Selenium Protects Against Cadmium Poisoning and Atherosclerosis

Cadmium leaking from iron water pipes into drinking water may be a primary cause of increased risk of atherosclerosis – the increased risk of a buildup of plaque on the inside of the artery walls with inflammation as a consequence. This is the thesis of the Danish cardiologist Anton Dorph-Petersen.

Heart attack
Cadmium from drinking water accumulates in the body and causes damage to the layer of cells lining the inside of arteries, leading to a buildup of plaque and to increased risk of atherosclerosis and heart attack. Cadmium is a heavy metal that is found everywhere in the earth. Cadmium accumulates primarily in the liver and kidneys with toxic effects on the kidneys in particular. People with insufficient selenium and iron accumulate more cadmium. Cadmium takes a long time to be eliminated from the body. Iron water pipes and cigarette smoking are significant sources of cadmium in the body.

Dr. Dorph-Petersen asserts that the danger of cadmium toxicity is greatest in regions of the world in which the selenium content of the soil and plants is low and in regions of the world in which there is low dietary intake of selenium containing fish [Dorph-Petersen 2017].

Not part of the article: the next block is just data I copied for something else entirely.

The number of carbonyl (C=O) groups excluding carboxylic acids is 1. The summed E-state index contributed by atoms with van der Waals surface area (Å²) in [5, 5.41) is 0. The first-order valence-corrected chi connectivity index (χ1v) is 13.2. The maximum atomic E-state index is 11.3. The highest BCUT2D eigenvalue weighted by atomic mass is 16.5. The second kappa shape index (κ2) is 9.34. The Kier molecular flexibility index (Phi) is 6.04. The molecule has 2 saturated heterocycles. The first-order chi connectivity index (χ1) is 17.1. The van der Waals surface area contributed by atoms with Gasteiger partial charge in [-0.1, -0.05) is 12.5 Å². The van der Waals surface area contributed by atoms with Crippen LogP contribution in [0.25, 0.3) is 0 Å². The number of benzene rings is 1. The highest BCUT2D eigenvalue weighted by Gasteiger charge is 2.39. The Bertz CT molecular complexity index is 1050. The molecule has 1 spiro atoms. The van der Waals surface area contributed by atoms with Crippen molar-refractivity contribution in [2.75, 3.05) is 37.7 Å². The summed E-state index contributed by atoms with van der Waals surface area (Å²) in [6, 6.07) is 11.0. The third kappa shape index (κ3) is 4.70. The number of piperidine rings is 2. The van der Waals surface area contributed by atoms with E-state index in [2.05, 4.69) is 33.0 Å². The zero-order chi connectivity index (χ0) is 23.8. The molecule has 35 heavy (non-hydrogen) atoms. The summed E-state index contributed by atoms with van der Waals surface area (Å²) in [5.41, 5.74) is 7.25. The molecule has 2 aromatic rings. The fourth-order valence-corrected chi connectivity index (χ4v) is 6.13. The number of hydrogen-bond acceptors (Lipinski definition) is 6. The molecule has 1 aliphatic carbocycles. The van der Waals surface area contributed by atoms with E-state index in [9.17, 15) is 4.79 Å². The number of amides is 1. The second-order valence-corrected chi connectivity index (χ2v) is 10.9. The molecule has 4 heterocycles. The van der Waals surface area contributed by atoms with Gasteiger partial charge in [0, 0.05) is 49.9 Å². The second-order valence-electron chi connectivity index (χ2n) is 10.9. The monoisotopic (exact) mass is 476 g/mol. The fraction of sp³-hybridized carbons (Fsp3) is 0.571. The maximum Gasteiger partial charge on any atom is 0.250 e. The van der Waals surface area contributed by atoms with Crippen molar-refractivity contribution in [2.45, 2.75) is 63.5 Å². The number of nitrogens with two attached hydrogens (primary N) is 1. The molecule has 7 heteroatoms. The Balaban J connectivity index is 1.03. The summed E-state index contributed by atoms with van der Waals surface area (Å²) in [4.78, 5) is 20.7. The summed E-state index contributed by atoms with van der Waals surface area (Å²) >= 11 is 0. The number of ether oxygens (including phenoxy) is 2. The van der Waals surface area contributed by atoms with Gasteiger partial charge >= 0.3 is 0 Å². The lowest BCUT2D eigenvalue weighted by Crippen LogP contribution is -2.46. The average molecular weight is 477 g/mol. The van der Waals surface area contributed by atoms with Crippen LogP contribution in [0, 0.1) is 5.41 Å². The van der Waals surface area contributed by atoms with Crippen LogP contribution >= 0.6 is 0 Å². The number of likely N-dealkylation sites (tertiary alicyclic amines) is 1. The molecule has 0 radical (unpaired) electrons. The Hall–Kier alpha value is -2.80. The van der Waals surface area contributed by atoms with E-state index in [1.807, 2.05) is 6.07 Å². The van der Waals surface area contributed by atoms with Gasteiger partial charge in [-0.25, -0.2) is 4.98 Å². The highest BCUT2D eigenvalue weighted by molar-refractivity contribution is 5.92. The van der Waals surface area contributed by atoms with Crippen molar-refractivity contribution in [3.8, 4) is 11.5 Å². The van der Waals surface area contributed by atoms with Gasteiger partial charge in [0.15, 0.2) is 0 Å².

Let me lay out Dr. Dorph-Petersen’s reasoning step by step. His hypothesis has not yet been verified by clinical trials.

However, we do know from a survey of 15,689 study participants in the US that low blood selenium and high blood cadmium are independent risk factors for heart failure. read more

Selenium and Radiation Therapy for Cancer Patients

Cancer patients tend to have reduced serum selenium concentrations compared to healthy controls. Adjuvant selenium supplementation improves the protection of healthy tissue in tumor patients undergoing radiation therapy [Muecke 2018].

Cologne cathedral in Germany
15 years of experience with adjuvant selenium supplementation in radiation oncology in Germany has yielded a solid knowledge database. As a result,  some radiation oncologists measure the patient’s selenium levels during therapy and compensate in cases of selenium deficiency. Even so, it is important to remember that selenium status is  a relatively small piece in the bigger puzzle of therapeutic success in radiation oncology.

In a 2018 review of 15-years of experience with selenium supplementation in radiation oncology, Muecke et al [2018] reported on two randomized controlled trials. The researchers observed positive effects of the supplemental selenium and no adverse effects in the patients undergoing radiation therapy:

  • 81 patients with uterine cancer
  • 39 patients with head and neck tumors
Selenium Deficit in Cancer Patients

In the majority of the tumor patients (carcinomas of the uterus, head and neck, lungs, rectum or prostate) whom they examined, German researchers found a relative selenium deficit in whole blood or serum [Muecke 2018]. read more